Fines totaling as much as $200,000 are bringing shock and awe to dental practices around the state, with many dentists complaining that the preponderance of errors cited are of a clerical nature that did not affect treatment.
In what might be one of the first reported cases of a Medicaid contractor going after dentists for overpayments, the Portland Press Herald newspaper yesterday told readers that dentists who treat low-income patients were being hit with what the newspaper described as “major fines for minor clinical errors.
Joe Lawlor, a staff writer for the newspaper, explained to readers that “a new auditing system adopted by the state” in compliance with the Affordable Care Act was used to snag dentists participating in the state’s MaineCare program. The Medicaid contractor is New York-based HMS, the contractor that has the lion’s share of state contracts in the Medicare RAC program.
Lawlor quoted one dental clinic director, Kristina Lake Harriman of Community Dental in Waterville, as saying she “actually started crying” when she received a fine of $58,000—a fine she is quoted as saying she is appealing.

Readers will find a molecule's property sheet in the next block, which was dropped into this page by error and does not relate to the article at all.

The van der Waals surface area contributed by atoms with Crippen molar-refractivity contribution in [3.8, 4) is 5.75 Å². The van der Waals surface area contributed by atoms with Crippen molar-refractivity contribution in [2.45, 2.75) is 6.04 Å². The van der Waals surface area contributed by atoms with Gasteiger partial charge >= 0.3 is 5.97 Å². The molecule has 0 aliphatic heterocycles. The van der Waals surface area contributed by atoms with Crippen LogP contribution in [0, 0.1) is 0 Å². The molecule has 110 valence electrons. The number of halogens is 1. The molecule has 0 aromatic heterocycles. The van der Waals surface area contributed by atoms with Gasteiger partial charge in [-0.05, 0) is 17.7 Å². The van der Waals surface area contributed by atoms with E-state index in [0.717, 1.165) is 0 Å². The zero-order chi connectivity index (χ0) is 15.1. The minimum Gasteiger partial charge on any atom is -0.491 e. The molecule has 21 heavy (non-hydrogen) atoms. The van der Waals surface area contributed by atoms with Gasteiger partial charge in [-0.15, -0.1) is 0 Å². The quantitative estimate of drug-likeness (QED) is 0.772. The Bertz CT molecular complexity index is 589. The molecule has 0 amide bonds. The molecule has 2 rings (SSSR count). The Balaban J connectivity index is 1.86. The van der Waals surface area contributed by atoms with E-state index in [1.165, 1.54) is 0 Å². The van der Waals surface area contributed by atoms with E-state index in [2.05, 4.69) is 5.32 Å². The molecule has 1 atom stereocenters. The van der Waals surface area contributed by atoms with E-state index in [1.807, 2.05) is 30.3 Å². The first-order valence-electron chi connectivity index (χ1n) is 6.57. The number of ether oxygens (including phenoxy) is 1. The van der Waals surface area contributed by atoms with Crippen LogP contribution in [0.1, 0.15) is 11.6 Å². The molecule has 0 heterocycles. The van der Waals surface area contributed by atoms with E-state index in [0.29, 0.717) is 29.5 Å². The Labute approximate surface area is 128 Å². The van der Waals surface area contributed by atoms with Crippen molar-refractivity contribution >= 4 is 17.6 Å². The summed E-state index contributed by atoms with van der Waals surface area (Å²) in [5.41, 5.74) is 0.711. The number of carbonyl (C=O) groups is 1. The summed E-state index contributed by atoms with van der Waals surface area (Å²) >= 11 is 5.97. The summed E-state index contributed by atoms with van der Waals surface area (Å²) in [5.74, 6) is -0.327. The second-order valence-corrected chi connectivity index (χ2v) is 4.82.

Another dentist, Michael Dowling, quoted in the Lawlor article, accused the state of a “clawback,” saying that state officials “are trying to take back money that we billed them legitimately.” Dowling, according to the article, would not reveal how much his practice had been fined, but described the amount as “substantial.”
Lawlor wrote that some dentists indicated they would have to stop treating MaineCare patients, or sharply reduce their services, if the fines are upheld on appeal. He wrote that dentists had met with state Department of Health and Human Services officials to contest the fines.
J. Paul Spencer, the director of regulatory and coding compliance for Providence Health Services, who has been tracking the Medicaid RACs on behalf of RACmonitor, reports that from the very beginning of the Medicaid RAC program on January 1, 2012, some overlap of types of services reviewed was to be expected between Medicare and Medicaid RACs. According to Spencer, this was particularly evident with claims for dental, behavioral health, and Early Periodic Screening Diagnosis and Treatment (EPSDT).
“Dentists in the know have been reaching out to me unofficially for about a year,” Spencer told RACmonitor. “They have been concerned about how destructive and deleterious these audits could be over time. Unfortunately, the canary in Maine’s coal mine is showing that their fears are well-founded.”
Spencer said the best advice he can offer to affected practices is that if you think that you have grounds for an appeal, you must fight.
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Chuck Buck is the publisher of RACmonitor.
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